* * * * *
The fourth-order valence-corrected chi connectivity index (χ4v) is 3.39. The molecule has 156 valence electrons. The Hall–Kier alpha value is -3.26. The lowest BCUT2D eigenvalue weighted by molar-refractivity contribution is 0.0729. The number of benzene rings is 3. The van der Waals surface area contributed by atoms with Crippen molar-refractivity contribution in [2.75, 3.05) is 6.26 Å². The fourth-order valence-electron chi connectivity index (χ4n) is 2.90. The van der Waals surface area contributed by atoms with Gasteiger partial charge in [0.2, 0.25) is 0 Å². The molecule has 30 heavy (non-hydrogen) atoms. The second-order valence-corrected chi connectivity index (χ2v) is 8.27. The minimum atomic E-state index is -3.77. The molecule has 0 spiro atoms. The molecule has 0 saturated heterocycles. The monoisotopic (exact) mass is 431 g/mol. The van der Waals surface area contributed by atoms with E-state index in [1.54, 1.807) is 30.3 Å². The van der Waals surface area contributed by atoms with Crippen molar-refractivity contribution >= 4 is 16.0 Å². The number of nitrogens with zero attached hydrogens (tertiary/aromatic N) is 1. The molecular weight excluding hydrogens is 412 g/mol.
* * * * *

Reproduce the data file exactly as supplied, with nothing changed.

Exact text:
The fourth-order valence-corrected chi connectivity index (χ4v) is 3.39. The molecule has 156 valence electrons. The Hall–Kier alpha value is -3.26. The lowest BCUT2D eigenvalue weighted by molar-refractivity contribution is 0.0729. The number of benzene rings is 3. The van der Waals surface area contributed by atoms with Crippen molar-refractivity contribution in [2.75, 3.05) is 6.26 Å². The fourth-order valence-electron chi connectivity index (χ4n) is 2.90. The van der Waals surface area contributed by atoms with Gasteiger partial charge in [0.2, 0.25) is 0 Å². The molecule has 30 heavy (non-hydrogen) atoms. The second-order valence-corrected chi connectivity index (χ2v) is 8.27. The minimum atomic E-state index is -3.77. The molecule has 0 spiro atoms. The molecule has 0 saturated heterocycles. The monoisotopic (exact) mass is 431 g/mol. The van der Waals surface area contributed by atoms with E-state index in [1.54, 1.807) is 30.3 Å². The van der Waals surface area contributed by atoms with Crippen molar-refractivity contribution >= 4 is 16.0 Å². The number of nitrogens with zero attached hydrogens (tertiary/aromatic N) is 1. The molecular weight excluding hydrogens is 412 g/mol.